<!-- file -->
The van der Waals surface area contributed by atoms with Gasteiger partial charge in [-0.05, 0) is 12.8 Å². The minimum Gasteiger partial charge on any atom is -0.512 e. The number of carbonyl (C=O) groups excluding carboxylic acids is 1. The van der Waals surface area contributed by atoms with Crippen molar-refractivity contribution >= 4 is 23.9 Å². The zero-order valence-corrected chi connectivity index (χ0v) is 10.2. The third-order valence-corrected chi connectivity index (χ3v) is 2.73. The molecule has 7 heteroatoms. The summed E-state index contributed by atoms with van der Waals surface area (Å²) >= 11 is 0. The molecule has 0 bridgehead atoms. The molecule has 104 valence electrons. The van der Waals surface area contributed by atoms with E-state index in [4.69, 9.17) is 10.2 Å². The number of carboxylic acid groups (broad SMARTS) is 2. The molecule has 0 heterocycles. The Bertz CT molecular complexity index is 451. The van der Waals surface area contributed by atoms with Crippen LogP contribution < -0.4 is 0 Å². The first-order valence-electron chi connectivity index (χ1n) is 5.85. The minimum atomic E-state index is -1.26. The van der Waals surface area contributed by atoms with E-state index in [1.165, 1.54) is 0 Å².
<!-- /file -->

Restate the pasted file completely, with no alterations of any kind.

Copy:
The van der Waals surface area contributed by atoms with Gasteiger partial charge in [-0.05, 0) is 12.8 Å². The minimum Gasteiger partial charge on any atom is -0.512 e. The number of carbonyl (C=O) groups excluding carboxylic acids is 1. The van der Waals surface area contributed by atoms with Crippen molar-refractivity contribution >= 4 is 23.9 Å². The zero-order valence-corrected chi connectivity index (χ0v) is 10.2. The third-order valence-corrected chi connectivity index (χ3v) is 2.73. The molecule has 7 heteroatoms. The summed E-state index contributed by atoms with van der Waals surface area (Å²) >= 11 is 0. The molecule has 0 bridgehead atoms. The molecule has 104 valence electrons. The van der Waals surface area contributed by atoms with E-state index in [4.69, 9.17) is 10.2 Å². The number of carboxylic acid groups (broad SMARTS) is 2. The molecule has 0 heterocycles. The Bertz CT molecular complexity index is 451. The van der Waals surface area contributed by atoms with Crippen LogP contribution < -0.4 is 0 Å². The first-order valence-electron chi connectivity index (χ1n) is 5.85. The minimum atomic E-state index is -1.26. The van der Waals surface area contributed by atoms with E-state index in [1.165, 1.54) is 0 Å².